CONTAINS SPOILERS!!!!!!!!1 I read Jane Eyre for the first time in 8th grade, and they taught it as kind of a moral romance. Jane suffers, settles into a happy life, makes a hard decision, suffers some more, and in the end is rewarded for it. Religion and romance. The end.
Later, I realized that there is very little romantic about this book, it is about MONEY and position. Oh sure, there is love, but romance? CONTAINS SPOILERS!!!!!!! Jane is the poor and plain (it was very important for Bronte to make Jane plain, she said she was proud of creating the first plain heroine in literature) and unwanted. She is told that repeatedly by the aunt who took her in (shades of Harry Potter!), and dumped at the first opportunity.
Becoming a governess, she hears the rich women at the house party mock governesses, a theme in other works by both Anne and Charlotte Bronte.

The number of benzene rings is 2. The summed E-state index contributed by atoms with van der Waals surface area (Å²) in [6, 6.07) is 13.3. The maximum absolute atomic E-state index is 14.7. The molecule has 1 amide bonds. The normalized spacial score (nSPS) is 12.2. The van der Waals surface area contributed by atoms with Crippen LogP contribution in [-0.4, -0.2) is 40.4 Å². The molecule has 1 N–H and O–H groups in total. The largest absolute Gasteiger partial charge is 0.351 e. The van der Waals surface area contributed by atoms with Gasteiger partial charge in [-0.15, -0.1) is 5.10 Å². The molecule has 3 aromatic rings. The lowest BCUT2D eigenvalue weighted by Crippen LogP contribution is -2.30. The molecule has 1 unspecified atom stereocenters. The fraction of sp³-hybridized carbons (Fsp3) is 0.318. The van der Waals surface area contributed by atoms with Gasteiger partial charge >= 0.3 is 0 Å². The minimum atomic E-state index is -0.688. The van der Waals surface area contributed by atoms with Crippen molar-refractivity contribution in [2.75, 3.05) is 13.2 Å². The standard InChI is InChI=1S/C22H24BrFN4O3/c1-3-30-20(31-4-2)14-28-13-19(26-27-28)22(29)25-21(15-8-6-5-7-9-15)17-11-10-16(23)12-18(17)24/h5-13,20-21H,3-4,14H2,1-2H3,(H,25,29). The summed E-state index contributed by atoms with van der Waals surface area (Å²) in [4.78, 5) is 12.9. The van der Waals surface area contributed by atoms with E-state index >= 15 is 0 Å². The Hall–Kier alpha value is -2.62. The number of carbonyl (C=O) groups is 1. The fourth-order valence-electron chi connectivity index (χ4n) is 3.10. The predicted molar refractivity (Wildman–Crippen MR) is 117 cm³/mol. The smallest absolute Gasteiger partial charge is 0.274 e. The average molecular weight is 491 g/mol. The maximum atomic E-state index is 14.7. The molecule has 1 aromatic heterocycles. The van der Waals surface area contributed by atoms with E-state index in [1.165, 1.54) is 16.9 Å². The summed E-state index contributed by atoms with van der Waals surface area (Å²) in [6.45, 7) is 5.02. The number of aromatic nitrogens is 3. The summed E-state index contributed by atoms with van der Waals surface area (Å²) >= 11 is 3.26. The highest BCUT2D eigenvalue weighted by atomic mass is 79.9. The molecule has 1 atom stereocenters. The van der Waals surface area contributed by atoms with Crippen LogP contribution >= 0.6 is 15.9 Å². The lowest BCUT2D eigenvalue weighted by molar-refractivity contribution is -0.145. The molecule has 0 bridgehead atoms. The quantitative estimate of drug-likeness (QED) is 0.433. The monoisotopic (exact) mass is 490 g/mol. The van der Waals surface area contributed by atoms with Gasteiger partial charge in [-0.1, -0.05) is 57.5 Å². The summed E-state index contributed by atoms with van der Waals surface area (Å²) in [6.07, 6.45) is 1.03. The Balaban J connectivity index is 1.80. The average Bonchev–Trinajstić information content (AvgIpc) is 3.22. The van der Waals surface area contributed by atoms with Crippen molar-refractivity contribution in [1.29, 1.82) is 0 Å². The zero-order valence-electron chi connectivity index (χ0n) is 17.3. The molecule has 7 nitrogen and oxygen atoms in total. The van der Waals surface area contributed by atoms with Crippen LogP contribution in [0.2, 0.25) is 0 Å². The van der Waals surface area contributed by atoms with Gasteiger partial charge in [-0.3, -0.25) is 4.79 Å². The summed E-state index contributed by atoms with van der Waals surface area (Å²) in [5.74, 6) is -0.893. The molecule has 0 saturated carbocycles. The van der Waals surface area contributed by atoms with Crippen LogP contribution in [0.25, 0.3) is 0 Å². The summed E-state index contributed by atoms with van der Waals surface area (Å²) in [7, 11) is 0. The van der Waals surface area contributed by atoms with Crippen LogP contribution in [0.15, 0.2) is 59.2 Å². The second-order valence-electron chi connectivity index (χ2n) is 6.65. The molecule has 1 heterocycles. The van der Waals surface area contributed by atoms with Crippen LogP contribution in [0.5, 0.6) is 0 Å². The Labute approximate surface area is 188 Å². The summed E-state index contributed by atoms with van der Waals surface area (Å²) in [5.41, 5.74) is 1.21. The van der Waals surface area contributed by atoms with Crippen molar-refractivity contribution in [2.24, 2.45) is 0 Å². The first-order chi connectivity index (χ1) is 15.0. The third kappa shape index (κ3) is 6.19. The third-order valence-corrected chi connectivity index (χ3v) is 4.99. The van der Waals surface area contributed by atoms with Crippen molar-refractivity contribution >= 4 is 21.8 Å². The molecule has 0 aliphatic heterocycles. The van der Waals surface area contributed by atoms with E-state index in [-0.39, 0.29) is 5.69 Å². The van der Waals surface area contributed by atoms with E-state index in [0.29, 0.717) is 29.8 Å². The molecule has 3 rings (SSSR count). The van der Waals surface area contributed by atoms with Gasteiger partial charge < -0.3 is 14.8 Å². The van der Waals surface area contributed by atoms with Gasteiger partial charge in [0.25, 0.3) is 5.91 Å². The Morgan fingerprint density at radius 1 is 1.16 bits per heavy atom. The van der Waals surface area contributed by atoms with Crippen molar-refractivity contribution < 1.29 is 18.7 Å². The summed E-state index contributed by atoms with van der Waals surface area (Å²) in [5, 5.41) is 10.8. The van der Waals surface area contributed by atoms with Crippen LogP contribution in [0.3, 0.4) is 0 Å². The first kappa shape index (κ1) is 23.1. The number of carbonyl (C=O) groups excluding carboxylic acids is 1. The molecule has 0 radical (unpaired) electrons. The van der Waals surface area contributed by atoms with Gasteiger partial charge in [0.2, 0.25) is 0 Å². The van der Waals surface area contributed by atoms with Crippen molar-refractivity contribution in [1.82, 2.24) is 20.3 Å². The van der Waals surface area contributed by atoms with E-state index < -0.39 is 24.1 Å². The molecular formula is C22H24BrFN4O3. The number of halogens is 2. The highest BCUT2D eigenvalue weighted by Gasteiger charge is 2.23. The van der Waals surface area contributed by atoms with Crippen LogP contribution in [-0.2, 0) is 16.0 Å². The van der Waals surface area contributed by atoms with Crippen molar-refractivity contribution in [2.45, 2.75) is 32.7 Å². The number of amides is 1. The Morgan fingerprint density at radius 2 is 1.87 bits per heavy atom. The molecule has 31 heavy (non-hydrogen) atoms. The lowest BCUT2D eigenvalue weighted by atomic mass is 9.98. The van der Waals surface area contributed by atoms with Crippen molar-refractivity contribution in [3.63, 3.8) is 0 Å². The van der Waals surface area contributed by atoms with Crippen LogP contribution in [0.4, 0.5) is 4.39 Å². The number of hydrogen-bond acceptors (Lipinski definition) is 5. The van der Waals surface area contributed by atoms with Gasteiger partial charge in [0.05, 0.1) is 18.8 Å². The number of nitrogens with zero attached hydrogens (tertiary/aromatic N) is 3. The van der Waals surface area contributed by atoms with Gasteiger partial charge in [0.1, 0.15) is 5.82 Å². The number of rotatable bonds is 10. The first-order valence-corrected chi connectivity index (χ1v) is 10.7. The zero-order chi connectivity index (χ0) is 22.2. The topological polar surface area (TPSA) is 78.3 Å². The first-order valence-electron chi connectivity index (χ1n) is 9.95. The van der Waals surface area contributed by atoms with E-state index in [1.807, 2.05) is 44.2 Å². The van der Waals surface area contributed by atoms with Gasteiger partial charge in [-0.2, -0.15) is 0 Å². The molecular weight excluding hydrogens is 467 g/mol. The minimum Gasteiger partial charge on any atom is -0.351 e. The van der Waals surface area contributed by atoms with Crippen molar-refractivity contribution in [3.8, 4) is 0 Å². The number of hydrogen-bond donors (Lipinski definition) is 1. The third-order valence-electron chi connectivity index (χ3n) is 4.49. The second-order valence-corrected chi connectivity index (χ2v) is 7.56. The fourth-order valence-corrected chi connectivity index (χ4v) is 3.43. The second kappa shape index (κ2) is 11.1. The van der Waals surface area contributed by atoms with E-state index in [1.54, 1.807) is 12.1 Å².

What I liked most about this version SPOILER, SPOILER, SPOILER! is they show Jane becoming wealthy, something that up until then, had always been left out of the story, because they wanted Jane to come back to Rochester out of romantic love, and not as an equal.
In fact, my favorite line from the book (actually only adapted, and not quoted here) is when she offers the coachman "twice his regular fee" to get her to Rochester quickly. Think of it. Has a woman ever said that before? I don't think so.
Yes, I like the relationship between J + R, but the important thing is that Jane is no wimp, even her morality is her own, sincere, morality, not the hypocrisy of Lowood.
A fine, fine, feminist work and a near perfect adaptation.
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